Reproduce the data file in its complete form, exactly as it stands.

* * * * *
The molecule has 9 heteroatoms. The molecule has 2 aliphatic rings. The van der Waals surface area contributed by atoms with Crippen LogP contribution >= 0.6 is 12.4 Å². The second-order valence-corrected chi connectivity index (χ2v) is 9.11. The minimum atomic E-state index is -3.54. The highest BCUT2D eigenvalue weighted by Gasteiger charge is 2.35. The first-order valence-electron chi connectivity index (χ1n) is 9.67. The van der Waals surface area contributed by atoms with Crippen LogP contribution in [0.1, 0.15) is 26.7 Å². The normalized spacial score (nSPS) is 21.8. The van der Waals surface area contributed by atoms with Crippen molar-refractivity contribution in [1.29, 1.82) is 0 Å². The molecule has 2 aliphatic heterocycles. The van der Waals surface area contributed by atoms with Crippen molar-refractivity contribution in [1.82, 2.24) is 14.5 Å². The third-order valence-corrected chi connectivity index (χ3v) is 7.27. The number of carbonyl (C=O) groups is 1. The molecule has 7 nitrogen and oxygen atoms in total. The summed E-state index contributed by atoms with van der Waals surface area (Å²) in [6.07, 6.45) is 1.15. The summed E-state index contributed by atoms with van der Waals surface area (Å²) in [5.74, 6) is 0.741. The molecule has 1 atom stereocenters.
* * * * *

The molecule has 9 heteroatoms. The molecule has 2 aliphatic rings. The van der Waals surface area contributed by atoms with Crippen LogP contribution >= 0.6 is 12.4 Å². The second-order valence-corrected chi connectivity index (χ2v) is 9.11. The minimum atomic E-state index is -3.54. The highest BCUT2D eigenvalue weighted by Gasteiger charge is 2.35. The first-order valence-electron chi connectivity index (χ1n) is 9.67. The van der Waals surface area contributed by atoms with Crippen LogP contribution in [0.1, 0.15) is 26.7 Å². The normalized spacial score (nSPS) is 21.8. The van der Waals surface area contributed by atoms with Crippen molar-refractivity contribution in [1.29, 1.82) is 0 Å². The molecule has 2 aliphatic heterocycles. The van der Waals surface area contributed by atoms with Crippen molar-refractivity contribution in [1.82, 2.24) is 14.5 Å². The third-order valence-corrected chi connectivity index (χ3v) is 7.27. The number of carbonyl (C=O) groups is 1. The molecule has 7 nitrogen and oxygen atoms in total. The summed E-state index contributed by atoms with van der Waals surface area (Å²) in [6.07, 6.45) is 1.15. The summed E-state index contributed by atoms with van der Waals surface area (Å²) in [5.74, 6) is 0.741. The molecule has 1 atom stereocenters.